Sometimes Craft Trumps All & The Black Hour More than Delivers

craftI finished reading The Black Hour last weekend, yet it still clings to me. I could philosophize about the violence that has gripped our country (because Lori did a brilliant job capturing this sentiment), or the fascinating mystery set to the backdrop of an environment I still hold near and dear–the college campus, or even the many questions that arise in the narrative about what it means to lose something many of us take for granted–our health, our bodies, our livelihood.

But I can’t. I need to talk about craft. This is my favorite aspect of this novel. Lori’s craft stuns. It’s…

RAW: The white hot pain and oblivion of losing one’s faith in humanity, in a life worth living is so palpable, at times I ached for Amelia (the protagonist) as if she were a friend. I felt uncomfortable in theses emotions and somehow helpless, as if the story were REAL, all because Lori’s descriptions were unique and acute without being flowery.

COMPELLING: The kind of pain Amelia experienced intrigued me, as well as her relationship with Nathaniel. The irony of a violent crime’s professor being injured in a violent crime was also not lost on me. Spectacular. I HAD TO KNOW HOW THIS WOULD END. Do I need to say anything else about this?

URGENT: Each time I sat down to read for thirty minutes before bed, I found myself pulled through the narrative and racing to turn the page. EVERY SINGLE TIME. I sped through this novel in a few days!

But also Lori’s craft possesses…

DARK HUMOR: I’m a sucker for humor and she sprinkles it throughout the narrative when you aren’t looking and you suddenly find yourself smirking at a damned clever comment. This is incredibly difficult to do well and Lori does it with ease and panache.

VOICE: There’s nothing I love more than a strong voice. Nothing. In fact, I’m a stickler for it in my own writing, but will literally close a book if I don’t get a strong sense of voice immediately. Lori’s characters had such vivid voices, they practically walked off the page.

So it isn’t just that The Black Hour is chock full of current, poignant questions, or a fascinating mystery, but the craft is bloody brilliant. I can’t wait to see what Lori cooks up next.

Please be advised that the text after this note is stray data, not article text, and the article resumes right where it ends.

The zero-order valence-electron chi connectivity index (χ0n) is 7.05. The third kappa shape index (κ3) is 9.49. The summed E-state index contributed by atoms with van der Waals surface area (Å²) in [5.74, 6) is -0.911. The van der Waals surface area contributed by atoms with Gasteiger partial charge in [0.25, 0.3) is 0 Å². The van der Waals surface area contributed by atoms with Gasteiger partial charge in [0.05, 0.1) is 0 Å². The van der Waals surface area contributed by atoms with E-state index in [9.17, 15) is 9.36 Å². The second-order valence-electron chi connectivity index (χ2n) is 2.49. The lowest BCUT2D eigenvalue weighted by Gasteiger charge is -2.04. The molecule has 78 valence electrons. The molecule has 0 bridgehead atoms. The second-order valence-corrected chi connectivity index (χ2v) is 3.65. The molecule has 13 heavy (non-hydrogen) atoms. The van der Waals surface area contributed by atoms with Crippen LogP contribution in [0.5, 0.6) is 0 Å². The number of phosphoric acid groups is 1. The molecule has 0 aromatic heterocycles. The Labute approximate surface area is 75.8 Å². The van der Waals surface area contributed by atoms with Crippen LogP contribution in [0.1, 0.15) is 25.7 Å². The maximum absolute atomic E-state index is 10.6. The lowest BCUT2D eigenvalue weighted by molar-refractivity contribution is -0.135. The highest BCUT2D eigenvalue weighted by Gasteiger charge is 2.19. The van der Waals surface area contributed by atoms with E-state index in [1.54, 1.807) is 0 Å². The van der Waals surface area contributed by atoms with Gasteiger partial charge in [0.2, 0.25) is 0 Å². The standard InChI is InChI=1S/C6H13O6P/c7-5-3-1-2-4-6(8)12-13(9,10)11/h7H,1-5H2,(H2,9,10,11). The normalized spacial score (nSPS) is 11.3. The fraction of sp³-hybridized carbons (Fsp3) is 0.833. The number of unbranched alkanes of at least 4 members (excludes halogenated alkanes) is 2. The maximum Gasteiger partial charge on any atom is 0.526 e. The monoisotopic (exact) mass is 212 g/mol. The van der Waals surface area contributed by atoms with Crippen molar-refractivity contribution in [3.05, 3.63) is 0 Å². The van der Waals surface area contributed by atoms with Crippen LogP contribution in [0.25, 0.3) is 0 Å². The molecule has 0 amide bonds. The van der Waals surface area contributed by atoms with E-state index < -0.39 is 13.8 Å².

What is one of your favorite aspects when reading a new novel?

 

The following two tabs change content below.

Heather Webb

Writer, Editor
Heather Webb is the author of BECOMING JOSEPHINE, her debut historical (Plume/Penguin 2014). A freelance editor and blogger, she spends oodles of time helping writers hone their skills—something she adores. You may find her Twittering @msheatherwebb, hosting contests, or hanging around RomanceUniversity.org as a contributor to the Editor's Posts. She is also the Twitter mistress for the popular Writer Unboxed. She loves making new reader and writer friends. Stop on by her website, Between the Sheets!

This article has 7 Comments

  1. I love dark humor, too, and sarcasm. I thought Professor Emmet’s character was especially funny. Her sense of humor kept her from seeming like too much of a “victim,” even though she WAS a victim…

  2. Couldn’t agree more with all of this. I also found myself chuckling and I thought it was brilliant, because life is never black and white and sometimes humor finds itself alongside tragedy.

  3. I love Lori’s humor in real life — I love that it came across in the story. It’s a real balancing act to have a character who is a victim not seem victim-like — Lori achieved this in spades!

  4. Though I have not read the book YET, I have to say that my favorite aspect of the book is character development. I admire characters with a sense of humor. I notice one liners ~ witty comments.

Comments are closed.